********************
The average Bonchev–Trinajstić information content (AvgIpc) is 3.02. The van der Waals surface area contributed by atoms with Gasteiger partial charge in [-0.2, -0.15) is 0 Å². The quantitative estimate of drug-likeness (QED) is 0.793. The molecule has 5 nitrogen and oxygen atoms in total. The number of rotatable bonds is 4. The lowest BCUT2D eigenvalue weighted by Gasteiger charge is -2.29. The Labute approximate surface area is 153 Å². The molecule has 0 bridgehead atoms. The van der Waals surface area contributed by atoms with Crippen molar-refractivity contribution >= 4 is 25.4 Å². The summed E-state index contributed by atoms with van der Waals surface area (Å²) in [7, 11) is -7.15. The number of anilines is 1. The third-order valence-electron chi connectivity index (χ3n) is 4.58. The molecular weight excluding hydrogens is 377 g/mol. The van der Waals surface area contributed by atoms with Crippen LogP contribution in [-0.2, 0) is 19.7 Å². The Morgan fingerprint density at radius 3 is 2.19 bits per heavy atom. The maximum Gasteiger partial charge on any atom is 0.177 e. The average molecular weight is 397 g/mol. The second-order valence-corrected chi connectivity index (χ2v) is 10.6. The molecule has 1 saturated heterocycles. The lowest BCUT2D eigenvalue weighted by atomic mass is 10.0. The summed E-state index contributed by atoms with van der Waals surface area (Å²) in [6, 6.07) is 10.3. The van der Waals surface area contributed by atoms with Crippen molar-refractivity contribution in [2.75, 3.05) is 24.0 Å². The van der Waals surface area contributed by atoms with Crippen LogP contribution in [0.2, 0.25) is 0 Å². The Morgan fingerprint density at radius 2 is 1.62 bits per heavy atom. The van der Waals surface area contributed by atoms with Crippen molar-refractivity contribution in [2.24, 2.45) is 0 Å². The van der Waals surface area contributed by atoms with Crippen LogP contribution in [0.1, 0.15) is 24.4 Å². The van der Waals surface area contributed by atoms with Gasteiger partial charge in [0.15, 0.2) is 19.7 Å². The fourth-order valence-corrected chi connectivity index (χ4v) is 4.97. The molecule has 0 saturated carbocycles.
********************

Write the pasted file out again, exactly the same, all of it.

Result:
The average Bonchev–Trinajstić information content (AvgIpc) is 3.02. The van der Waals surface area contributed by atoms with Gasteiger partial charge in [-0.2, -0.15) is 0 Å². The quantitative estimate of drug-likeness (QED) is 0.793. The molecule has 5 nitrogen and oxygen atoms in total. The number of rotatable bonds is 4. The lowest BCUT2D eigenvalue weighted by Gasteiger charge is -2.29. The Labute approximate surface area is 153 Å². The molecule has 0 bridgehead atoms. The van der Waals surface area contributed by atoms with Crippen molar-refractivity contribution >= 4 is 25.4 Å². The summed E-state index contributed by atoms with van der Waals surface area (Å²) in [7, 11) is -7.15. The number of anilines is 1. The third-order valence-electron chi connectivity index (χ3n) is 4.58. The molecular weight excluding hydrogens is 377 g/mol. The van der Waals surface area contributed by atoms with Crippen LogP contribution in [-0.2, 0) is 19.7 Å². The Morgan fingerprint density at radius 3 is 2.19 bits per heavy atom. The maximum Gasteiger partial charge on any atom is 0.177 e. The average molecular weight is 397 g/mol. The second-order valence-corrected chi connectivity index (χ2v) is 10.6. The molecule has 1 saturated heterocycles. The lowest BCUT2D eigenvalue weighted by atomic mass is 10.0. The summed E-state index contributed by atoms with van der Waals surface area (Å²) in [6, 6.07) is 10.3. The van der Waals surface area contributed by atoms with Crippen molar-refractivity contribution in [2.75, 3.05) is 24.0 Å². The van der Waals surface area contributed by atoms with Crippen LogP contribution in [0.2, 0.25) is 0 Å². The Morgan fingerprint density at radius 2 is 1.62 bits per heavy atom. The van der Waals surface area contributed by atoms with Crippen molar-refractivity contribution in [2.24, 2.45) is 0 Å². The van der Waals surface area contributed by atoms with Crippen LogP contribution in [0.1, 0.15) is 24.4 Å². The van der Waals surface area contributed by atoms with Gasteiger partial charge in [0.15, 0.2) is 19.7 Å². The fourth-order valence-corrected chi connectivity index (χ4v) is 4.97. The molecule has 0 saturated carbocycles.